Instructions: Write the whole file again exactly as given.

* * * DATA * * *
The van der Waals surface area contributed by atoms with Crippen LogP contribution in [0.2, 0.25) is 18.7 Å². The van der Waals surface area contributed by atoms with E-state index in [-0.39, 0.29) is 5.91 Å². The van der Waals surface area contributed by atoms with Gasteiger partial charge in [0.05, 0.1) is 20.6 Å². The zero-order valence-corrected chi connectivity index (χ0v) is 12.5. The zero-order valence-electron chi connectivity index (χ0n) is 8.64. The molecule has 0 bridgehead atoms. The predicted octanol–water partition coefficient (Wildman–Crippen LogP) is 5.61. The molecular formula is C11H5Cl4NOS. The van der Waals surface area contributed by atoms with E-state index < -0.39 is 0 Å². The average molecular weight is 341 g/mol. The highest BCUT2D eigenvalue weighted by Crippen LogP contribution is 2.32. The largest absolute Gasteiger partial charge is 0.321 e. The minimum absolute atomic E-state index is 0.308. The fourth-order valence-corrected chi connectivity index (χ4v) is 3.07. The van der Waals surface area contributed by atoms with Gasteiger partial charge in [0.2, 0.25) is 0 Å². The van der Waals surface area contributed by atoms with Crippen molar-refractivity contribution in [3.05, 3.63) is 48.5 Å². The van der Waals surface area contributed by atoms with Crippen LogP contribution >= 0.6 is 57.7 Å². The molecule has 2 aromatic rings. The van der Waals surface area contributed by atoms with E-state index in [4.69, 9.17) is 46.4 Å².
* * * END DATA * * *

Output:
The van der Waals surface area contributed by atoms with Crippen LogP contribution in [0.2, 0.25) is 18.7 Å². The van der Waals surface area contributed by atoms with E-state index in [-0.39, 0.29) is 5.91 Å². The van der Waals surface area contributed by atoms with Gasteiger partial charge in [0.05, 0.1) is 20.6 Å². The zero-order valence-corrected chi connectivity index (χ0v) is 12.5. The zero-order valence-electron chi connectivity index (χ0n) is 8.64. The molecule has 0 bridgehead atoms. The predicted octanol–water partition coefficient (Wildman–Crippen LogP) is 5.61. The molecular formula is C11H5Cl4NOS. The van der Waals surface area contributed by atoms with E-state index < -0.39 is 0 Å². The average molecular weight is 341 g/mol. The highest BCUT2D eigenvalue weighted by Crippen LogP contribution is 2.32. The largest absolute Gasteiger partial charge is 0.321 e. The minimum absolute atomic E-state index is 0.308. The fourth-order valence-corrected chi connectivity index (χ4v) is 3.07. The van der Waals surface area contributed by atoms with Gasteiger partial charge in [0.2, 0.25) is 0 Å². The van der Waals surface area contributed by atoms with Crippen molar-refractivity contribution in [3.05, 3.63) is 48.5 Å². The van der Waals surface area contributed by atoms with Crippen LogP contribution >= 0.6 is 57.7 Å². The molecule has 2 aromatic rings. The van der Waals surface area contributed by atoms with E-state index in [4.69, 9.17) is 46.4 Å².